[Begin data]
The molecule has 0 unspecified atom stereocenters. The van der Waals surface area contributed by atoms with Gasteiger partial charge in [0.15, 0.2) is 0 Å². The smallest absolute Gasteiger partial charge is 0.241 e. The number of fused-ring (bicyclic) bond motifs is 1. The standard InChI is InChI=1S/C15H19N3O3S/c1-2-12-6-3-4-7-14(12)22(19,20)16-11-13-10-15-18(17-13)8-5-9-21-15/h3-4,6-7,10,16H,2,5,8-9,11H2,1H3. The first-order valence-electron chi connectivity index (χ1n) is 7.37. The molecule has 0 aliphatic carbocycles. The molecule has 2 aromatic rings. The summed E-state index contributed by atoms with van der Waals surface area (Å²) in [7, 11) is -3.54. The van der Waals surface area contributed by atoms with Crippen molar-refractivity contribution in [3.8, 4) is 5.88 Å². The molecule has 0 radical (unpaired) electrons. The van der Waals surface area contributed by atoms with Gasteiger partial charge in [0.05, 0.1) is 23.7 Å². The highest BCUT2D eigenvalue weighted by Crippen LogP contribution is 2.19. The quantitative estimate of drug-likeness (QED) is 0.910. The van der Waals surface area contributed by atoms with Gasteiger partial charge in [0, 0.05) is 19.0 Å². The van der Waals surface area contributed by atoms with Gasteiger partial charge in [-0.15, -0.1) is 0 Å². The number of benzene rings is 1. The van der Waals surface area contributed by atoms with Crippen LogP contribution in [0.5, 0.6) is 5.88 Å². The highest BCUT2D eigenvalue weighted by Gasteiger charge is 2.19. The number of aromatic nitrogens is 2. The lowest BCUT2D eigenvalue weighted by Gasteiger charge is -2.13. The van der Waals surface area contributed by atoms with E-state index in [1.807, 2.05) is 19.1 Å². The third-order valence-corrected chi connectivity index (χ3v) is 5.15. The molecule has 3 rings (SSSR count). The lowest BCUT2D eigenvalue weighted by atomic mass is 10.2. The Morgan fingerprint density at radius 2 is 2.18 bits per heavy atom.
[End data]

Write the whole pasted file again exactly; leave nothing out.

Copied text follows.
The molecule has 0 unspecified atom stereocenters. The van der Waals surface area contributed by atoms with Gasteiger partial charge in [0.15, 0.2) is 0 Å². The smallest absolute Gasteiger partial charge is 0.241 e. The number of fused-ring (bicyclic) bond motifs is 1. The standard InChI is InChI=1S/C15H19N3O3S/c1-2-12-6-3-4-7-14(12)22(19,20)16-11-13-10-15-18(17-13)8-5-9-21-15/h3-4,6-7,10,16H,2,5,8-9,11H2,1H3. The first-order valence-electron chi connectivity index (χ1n) is 7.37. The molecule has 0 aliphatic carbocycles. The molecule has 2 aromatic rings. The summed E-state index contributed by atoms with van der Waals surface area (Å²) in [7, 11) is -3.54. The van der Waals surface area contributed by atoms with Crippen molar-refractivity contribution in [3.8, 4) is 5.88 Å². The molecule has 0 radical (unpaired) electrons. The van der Waals surface area contributed by atoms with Gasteiger partial charge in [0.05, 0.1) is 23.7 Å². The highest BCUT2D eigenvalue weighted by Crippen LogP contribution is 2.19. The quantitative estimate of drug-likeness (QED) is 0.910. The van der Waals surface area contributed by atoms with Gasteiger partial charge in [0, 0.05) is 19.0 Å². The van der Waals surface area contributed by atoms with Gasteiger partial charge in [-0.15, -0.1) is 0 Å². The number of benzene rings is 1. The van der Waals surface area contributed by atoms with Crippen LogP contribution in [0.5, 0.6) is 5.88 Å². The highest BCUT2D eigenvalue weighted by Gasteiger charge is 2.19. The number of aromatic nitrogens is 2. The lowest BCUT2D eigenvalue weighted by Gasteiger charge is -2.13. The van der Waals surface area contributed by atoms with E-state index in [1.807, 2.05) is 19.1 Å². The third-order valence-corrected chi connectivity index (χ3v) is 5.15. The molecule has 3 rings (SSSR count). The lowest BCUT2D eigenvalue weighted by atomic mass is 10.2. The Morgan fingerprint density at radius 2 is 2.18 bits per heavy atom.